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Rabbi's Update 5/31/2023

Dear Friends:

Earlier this month the Conservative movement’s Committee on Jewish Law and Standards (CJLS or “Law Committee”) overwhelmingly passed a responsum by Rabbi Avram Reisner which holds that it is permissible to eat in a strictly vegetarian or vegan food service establishment that does not have hashgacha, kashrut supervision.

It may surprise you to learn that heretofore the official position of the Conservative movement was that one should not eat in a vegetarian or vegan restaurant that doesn’t have kosher supervision. When I was called by a Washington Jewish Week reporter for my reaction to the responsum, I told her that the responsum simply codified what everyone does anyway. “Everyone” may be something of an overstatement but in my career I have only met one Conservative rabbi who would not eat in a vegetarian restaurant that did not have kosher supervision. In fact, it is fairly common practice among more liberal Orthodox Jews to eat in vegan restaurants that don’t have kosher supervision -- if you don’t believe me, visit Yuan Fu on Rockville Pike and you are likely to encounter patrons eating there wearing kippot.

What could be the problem from a kosher perspective in a strictly vegetarian restaurant (Rabbi Reisner’s responsum does not address eating vegetarian food in a restaurant that also serves meat or seafood)? There are two main issues that Rabbi Reisner had to tackle.

The first is bishulei goyim, food cooked by a Gentile. This is something we don’t talk about very much because most of us find it frankly embarrassing and anachronistic, but there is a general rabbinic prohibition -- with some specific exceptions -- on eating food prepared by a Gentile. The reasoning of this prohibition is to prevent social fraternization between Jews and Gentiles which could lead to intermarriage. (I hesitate to even discuss this but if you look at the original sources in Hebrew that is what they say.) As Conservative Jews, we believe that we should fully integrate into general society and eating together with our non-Jewish friends, co-workers, and relatives is not something we try to avoid -- provided, of course, that we can be sure that what we are eating does not contain any prohibited foods.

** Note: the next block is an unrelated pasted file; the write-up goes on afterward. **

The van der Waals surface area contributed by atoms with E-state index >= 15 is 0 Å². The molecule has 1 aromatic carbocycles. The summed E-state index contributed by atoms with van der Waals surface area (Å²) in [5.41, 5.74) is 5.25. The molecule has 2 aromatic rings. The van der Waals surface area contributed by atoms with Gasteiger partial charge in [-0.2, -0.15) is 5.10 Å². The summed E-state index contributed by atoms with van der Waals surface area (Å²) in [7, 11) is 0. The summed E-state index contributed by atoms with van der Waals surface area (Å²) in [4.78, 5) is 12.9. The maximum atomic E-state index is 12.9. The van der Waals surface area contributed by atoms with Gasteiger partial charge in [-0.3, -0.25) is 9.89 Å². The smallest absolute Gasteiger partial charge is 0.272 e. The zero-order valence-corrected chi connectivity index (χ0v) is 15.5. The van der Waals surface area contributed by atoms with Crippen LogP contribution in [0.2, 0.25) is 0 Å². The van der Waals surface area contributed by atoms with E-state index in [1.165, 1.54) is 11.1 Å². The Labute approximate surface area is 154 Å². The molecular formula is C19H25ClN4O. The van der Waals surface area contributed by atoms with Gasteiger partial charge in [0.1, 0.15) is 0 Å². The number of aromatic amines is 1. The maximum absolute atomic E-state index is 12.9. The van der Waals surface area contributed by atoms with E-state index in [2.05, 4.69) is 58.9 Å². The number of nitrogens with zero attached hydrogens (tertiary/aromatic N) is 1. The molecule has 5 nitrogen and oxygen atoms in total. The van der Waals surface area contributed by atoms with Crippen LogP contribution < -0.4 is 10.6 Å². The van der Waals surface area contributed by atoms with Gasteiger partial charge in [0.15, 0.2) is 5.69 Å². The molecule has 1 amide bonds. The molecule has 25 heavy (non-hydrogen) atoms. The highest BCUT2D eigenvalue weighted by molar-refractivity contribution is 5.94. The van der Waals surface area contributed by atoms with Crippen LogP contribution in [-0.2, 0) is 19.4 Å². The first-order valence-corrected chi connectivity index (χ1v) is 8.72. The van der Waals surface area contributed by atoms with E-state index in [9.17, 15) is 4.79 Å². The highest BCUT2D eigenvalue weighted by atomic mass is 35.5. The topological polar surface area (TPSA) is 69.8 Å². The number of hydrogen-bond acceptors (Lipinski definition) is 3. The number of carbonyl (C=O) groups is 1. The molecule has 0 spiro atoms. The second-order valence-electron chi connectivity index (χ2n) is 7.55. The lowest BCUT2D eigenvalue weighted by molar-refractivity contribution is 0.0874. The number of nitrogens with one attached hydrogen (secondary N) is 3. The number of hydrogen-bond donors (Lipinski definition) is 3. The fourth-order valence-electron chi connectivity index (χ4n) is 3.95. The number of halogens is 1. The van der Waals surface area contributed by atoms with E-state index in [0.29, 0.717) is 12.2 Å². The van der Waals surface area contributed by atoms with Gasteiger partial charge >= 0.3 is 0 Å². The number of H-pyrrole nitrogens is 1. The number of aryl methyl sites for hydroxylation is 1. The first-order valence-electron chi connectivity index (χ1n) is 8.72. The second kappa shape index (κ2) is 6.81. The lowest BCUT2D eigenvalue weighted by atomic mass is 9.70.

The second concern is whether or not we can rely on a vegetarian or vegan restaurant actually being meatless in the absence of certification. There are extensive discussions of the question of ne’emanut, reliability, in the halachic literature. For example, most kosher supervision agencies in the United States require a mashgiach temidi, a full-time kosher supervisor, for meat restaurants. The reasoning is that non-kosher meat is much cheaper than kosher and tastes the same -- you would not know by the taste that the burger or chicken nuggets you were served was actually made of non-kosher meat. Because of this, a proprietor might be tempted to pad his or her profits by purchasing non-kosher meat if they thought they could get away with it.

This concern doesn’t apply in vegetarian places. As tasty as Beyond Burgers and Impossible Chick’n may be, they don’t taste exactly like their meat equivalents. Most proprietors of vegetarian and vegan restaurants have an ideological or religious commitment to their vegan or vegetarian practice -- and their customers certainly do. Consumer protection laws require truth in labeling -- for all these reasons, we can be reasonably certain that the food produced in an establishment that claims to be vegan or vegetarian actually is what it claims to be. Is there 100 percent certainty? No, but neither is there 100 percent certainty with kosher supervision. (Some of you may remember the case of the non-kosher ducks at Moshe Dragon in Rockville.) The question that Rabbi Reisner deals with is what level of risk is acceptable -- and he concludes that in a vegetarian establishment the risk is acceptably low.

As a reminder, I am having drop-in hours on Thursday afternoons from 2 to 4 at the shul. You do not need to make an appointment -- that would negate the whole point of drop-in hours -- but I’d urge you to check and make sure I am there regardless as sometimes there are unavoidable pastoral or other emergencies which might take me away from the building.

As always, if I can do anything for you or you need to talk, please contact me at or 301-977-0768 rather than through the synagogue office. I am happy to meet you at the synagogue by appointment. I have been spending more time in the synagogue recently but if you want to speak with me it’s best to make an appointment rather than assuming I will be there when you stop by.


Rabbi Charles L. Arian

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